It’s time for your cheat sheet on this week’s top stories.
Canadian real estate
Higher rates lower your cost of living, ‘We know it’s hard’: Bank of Canada
The Bank of Canada knows that higher rates are “hard” for you, but they will improve the cost of living. Seriously. The central bank made this argument on its twitter account, but left a little aside on the mechanics of the market. No problem, we’re more than happy to explain how higher rates improve affordability. Although that raises a lot of questions about what they were doing before, doesn’t it?
Real estate prices in Canada will fall more than expected, according to Desjardins
Another of Canada’s major financial institutions is lowering its forecast for real estate. The Desjardins group previously predicted that house prices would fall by 15%, but we are already almost there. The market is deteriorating faster than expected, so they are now seeing house prices drop by up to 25%.
Canada eliminated its real estate bubble by revising the data. He already hit a new one
Canada’s real estate bubble was inflating and then suddenly was gone. The US Federal Reserve’s Exuberance Index showed Canada was in a bubble for 6.5 years in 2021. By the first quarter of 2022, most of this bubble had been retroactively eliminated. The central bank said it was the biggest overhaul it had ever seen.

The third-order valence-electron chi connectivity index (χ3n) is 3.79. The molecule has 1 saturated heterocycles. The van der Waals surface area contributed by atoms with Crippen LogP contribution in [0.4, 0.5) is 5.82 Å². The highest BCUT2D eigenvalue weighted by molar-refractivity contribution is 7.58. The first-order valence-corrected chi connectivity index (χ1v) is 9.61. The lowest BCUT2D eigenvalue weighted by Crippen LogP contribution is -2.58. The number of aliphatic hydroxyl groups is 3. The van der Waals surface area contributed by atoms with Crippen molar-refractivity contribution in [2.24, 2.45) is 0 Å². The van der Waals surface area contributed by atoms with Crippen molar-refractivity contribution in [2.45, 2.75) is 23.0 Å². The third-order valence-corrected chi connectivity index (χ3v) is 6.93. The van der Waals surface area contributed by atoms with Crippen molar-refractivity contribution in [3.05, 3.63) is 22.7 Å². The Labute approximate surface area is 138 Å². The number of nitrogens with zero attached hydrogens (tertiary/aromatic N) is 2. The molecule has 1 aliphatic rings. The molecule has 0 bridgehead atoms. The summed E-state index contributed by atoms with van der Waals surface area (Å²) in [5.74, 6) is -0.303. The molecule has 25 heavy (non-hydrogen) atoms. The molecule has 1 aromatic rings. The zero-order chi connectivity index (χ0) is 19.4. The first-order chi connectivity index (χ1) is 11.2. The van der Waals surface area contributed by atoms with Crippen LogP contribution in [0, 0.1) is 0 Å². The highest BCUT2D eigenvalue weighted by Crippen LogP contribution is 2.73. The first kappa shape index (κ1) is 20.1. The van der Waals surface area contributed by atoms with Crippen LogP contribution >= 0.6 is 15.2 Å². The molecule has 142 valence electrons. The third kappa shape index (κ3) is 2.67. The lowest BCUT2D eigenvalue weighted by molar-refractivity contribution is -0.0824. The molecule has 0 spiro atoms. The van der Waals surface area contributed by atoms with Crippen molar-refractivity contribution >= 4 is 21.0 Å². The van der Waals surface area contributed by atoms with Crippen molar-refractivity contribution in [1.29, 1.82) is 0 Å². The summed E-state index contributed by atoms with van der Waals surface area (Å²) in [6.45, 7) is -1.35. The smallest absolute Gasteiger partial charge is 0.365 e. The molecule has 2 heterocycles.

Canadian real estate affordability hits worst level since 1990s, says Bank of Canada
The Bank of Canada’s Housing Affordability Index has reached a new multi-decade high. An average household needed 42.8% of their income in the first quarter of 2022 to take out a mortgage. This was the highest needed income share since the housing bubble of the early 1990s.
Real Estate in Toronto
GTA detached house prices fell $178,000 last month
GTA detached house prices fell sharply in July, falling by 6 figures. The benchmark single-family home fell to $1,455,000 in July, down 4.5% (-$68,600) in the month. The most extreme decline occurred in King, where prices fell $178,200 in just one month. Considering the price increases over the previous two years, that’s just a scratch. However, there are few signs that the rapid declines will stop soon.